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Old 09-18-2010, 10:31 AM   #1
Join Date: Sep 2010
Location: KANATA
Posts: 30
Year: 1993
Coachwork: Thomas
Chassis: Ford B600
Engine: 5.9 Cummins/ 5spd
Rated Cap: 36
Electric system

I've been lurking for a while and am getting ready to start my conversion, still not 100% sure on the electrical however. My bus will be used 99% of the time as a weekend home at the racetrack. Here is what I have and am considering.
6500w remote start genset
120v breaker box
1 starting battery, 2 reserve deep cycle batteries
Xantrex 1800w inverter- provides charge and automatic switchover when shore/gen power connected http://www.xantrex.com/power-products/i ... om-hf.aspx
30A surge guard- provides high and low voltage protection. http://www.trci.net/products/surge-guar ... a-hardwire
120v under cabinet water heater
120v 4.2 cuft Bar fridge/freezer
120v micro
Rooftop A/C unit w/ heating coil (coleman mach)
Shurflo rv waterpump

Water pump, some interior lighting, and stereo will be about the extent of 12v accessories. Inverter will need to run remainder of interior lights and 120v bar fridge when genset is powered down (overnight, few hours a day). Rooftop A/C cooling/heat unit as well as 120v water heater, and other 120v appliances will only be used when genset is running.

Any experienced converters see in holes/flaws in this plan?
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Old 09-19-2010, 12:19 PM   #2
moerules's Avatar
Join Date: Mar 2010
Posts: 16
Year: 1983
Coachwork: Wayne
Chassis: Ford F600
Engine: 370
Re: Electric system

The only thing I can add is that I bought a power converter for a motor home to handle my 110 and 12v power duties just plug it in to gen when its running or to shore power when I can. It has room for 6 110 breakers and 10 12v fuses. I also dont have my generator permantly mounted yet so this works best for me.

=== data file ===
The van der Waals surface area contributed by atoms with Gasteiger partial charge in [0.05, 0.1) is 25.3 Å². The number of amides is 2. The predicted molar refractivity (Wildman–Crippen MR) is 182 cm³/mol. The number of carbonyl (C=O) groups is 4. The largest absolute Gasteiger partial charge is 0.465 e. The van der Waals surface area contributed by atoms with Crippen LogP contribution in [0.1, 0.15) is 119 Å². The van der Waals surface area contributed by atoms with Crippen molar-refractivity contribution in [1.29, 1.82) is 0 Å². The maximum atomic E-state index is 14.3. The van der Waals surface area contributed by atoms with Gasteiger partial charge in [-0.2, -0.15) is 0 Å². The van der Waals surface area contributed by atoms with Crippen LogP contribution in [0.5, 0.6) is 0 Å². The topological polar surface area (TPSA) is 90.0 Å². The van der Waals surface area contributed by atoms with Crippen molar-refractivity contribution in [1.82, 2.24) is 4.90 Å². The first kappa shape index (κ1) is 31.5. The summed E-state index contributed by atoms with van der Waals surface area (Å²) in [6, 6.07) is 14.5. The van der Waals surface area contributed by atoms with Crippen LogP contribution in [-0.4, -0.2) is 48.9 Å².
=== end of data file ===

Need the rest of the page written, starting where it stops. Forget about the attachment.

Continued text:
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Old 09-19-2010, 01:36 PM   #3
Bus Crazy
Join Date: Jan 2008
Location: Adirondack Mountains NY
Posts: 1,100
Re: Electric system

Other than the surge protector rating (see below) no obvious flaws, other than you may have to practice power management. You probably can't run the water heater, A/C heat strip, and microwave all at the same time.

I am assuming that you are wiring for a 30-amp shoreline if you are using a 30-amp protector. Remember that "30-amp" RV shorelines are 120 volts, so the capacity is only 3600 watts. The 30-amp surge protector will be undersized if you use it with your 6500 watt genny, unless you are planning not to stress the genny, or have 240 volts from the genny through a 240-volt surge protector (7200 watts).

"50-amp" RV shorelines are 120/240 volts, so they actually provide two 50-amp 120-volt feeds, for a total of 12,000 watts. Just remember your limitations, add up your loads whether on shoreline or generator, and plan accordingly.

If it was me, I would make the water heater propane instead of electric. If you were planning to be at campsites and not racetracks, the electric might be included in the price, while propane refills always costs you extra. RV water heaters usually can use either. Plus, there is the complication of installing an additional system of plumbing, etc. For a race bus, load management may be the simpler choice.

Have fun!
Someone said "Making good decisions comes from experience, experience comes from bad decisions." I say there are three kinds of people: those who learn from their mistakes, those who learn from the mistakes of others, and those who never learn.
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Old 09-19-2010, 09:06 PM   #4
Join Date: Sep 2010
Location: KANATA
Posts: 30
Year: 1993
Coachwork: Thomas
Chassis: Ford B600
Engine: 5.9 Cummins/ 5spd
Rated Cap: 36
Re: Electric system

Some great points, never really thought about the 3600watt rating of the surge protector. For how little the hotwater will be used (morning shower, maybe dishes in the eve), I think power management and the 120v is the simplest way to go. I am staying towards the 120 side of things as I am not installing a stove or anything inside as we have an outside "camp kitchen" setup that we use, really just simple sleeping arrangements and somewhere for my wife/daughter to escape.
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